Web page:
Royal Dutch Shell has agreed to buy Ubitricity, owner of the largest public charging network for electric vehicles in the UK, as the oil major expands its presence along the power supply chain.
Shell said on Monday it would buy 100 per cent of the company for an undisclosed amount. Ubitricity, founded in Germany, is a leading European provider of on-street charging for electric vehicles.
The company, which integrates electric car charging into street infrastructure such as lamp posts, has more than 2,700 charge points in the UK, giving it a market share of 13 per cent.
Shell said the acquisition would help it expand into on-street charging. It already has more than 1,000 fast and ultrafast charging points at 430 Shell retail stations and a greater number including those owned by partners and affiliates at forecourts and motorway service stations.
Subject to regulatory approval, the deal is expected to close later this year.
Street charging is expected to expand rapidly as customers who lack private driveways and those that wish to charge their vehicles overnight seek greater options.
Istvan Kapitany, who heads Shell’s mobility business, said: “Working with local authorities, we want to support the growing number of Shell customers who want to switch to an [electric vehicle] by making it as convenient as possible for them.”
Like peers such as Total and Repsol, Shell has been expanding along the electricity supply chain in recent years as it looks to build a business that will be resilient through an energy transition towards cleaner fuels.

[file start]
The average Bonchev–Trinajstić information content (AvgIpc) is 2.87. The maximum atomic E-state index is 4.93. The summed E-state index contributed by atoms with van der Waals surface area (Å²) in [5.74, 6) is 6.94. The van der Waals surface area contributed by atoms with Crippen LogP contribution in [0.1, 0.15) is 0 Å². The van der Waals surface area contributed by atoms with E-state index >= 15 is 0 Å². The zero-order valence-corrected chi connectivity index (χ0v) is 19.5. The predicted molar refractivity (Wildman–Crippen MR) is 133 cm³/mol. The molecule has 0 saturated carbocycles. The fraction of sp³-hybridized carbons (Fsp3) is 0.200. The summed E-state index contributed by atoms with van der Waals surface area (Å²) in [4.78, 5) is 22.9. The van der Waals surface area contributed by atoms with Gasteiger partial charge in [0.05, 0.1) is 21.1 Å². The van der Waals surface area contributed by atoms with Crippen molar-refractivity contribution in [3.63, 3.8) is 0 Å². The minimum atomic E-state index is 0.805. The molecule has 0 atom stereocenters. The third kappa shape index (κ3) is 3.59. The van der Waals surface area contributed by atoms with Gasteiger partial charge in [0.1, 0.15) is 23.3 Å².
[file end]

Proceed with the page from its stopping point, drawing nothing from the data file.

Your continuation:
Investors and environmentalists have demanded that oil companies take greater responsibility for their role in enabling climate change, forcing Europe’s energy majors to make new pledges for cleaning up their businesses.
Shell, like BP and other oil groups, said last year it would become a net-zero emissions business. It is expected to detail its plan for how to get there next month at its strategy update.
While top leaders at the company plan to accelerate spending into cleaner businesses, they are also wary of abandoning lucrative legacy hydrocarbon divisions too soon.
For example, while electric vehicle adoption is accelerating, the fleet is still dwarfed by those with traditional engines. Demand for petrol and diesel is expected to remain robust for decades to come.
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While Shell’s leadership insists it has been on the right path, some executives have said it is not moving fast enough given the rapidly changing demands of the public, investors and climate activists.
The pressure to take climate action has grown over the past year, even as the coronavirus pandemic battered the balance sheets of international oil players.
Lockdowns and travel bans dramatically cut demand for oil and led to a collapse in oil prices, hitting earnings.
Shell cut its dividend for the first time since the second world war, slashed spending by billions of dollars and said it would cut 9,000 jobs as part of a major restructuring.
The company is expected to announce its fourth-quarter results next week.
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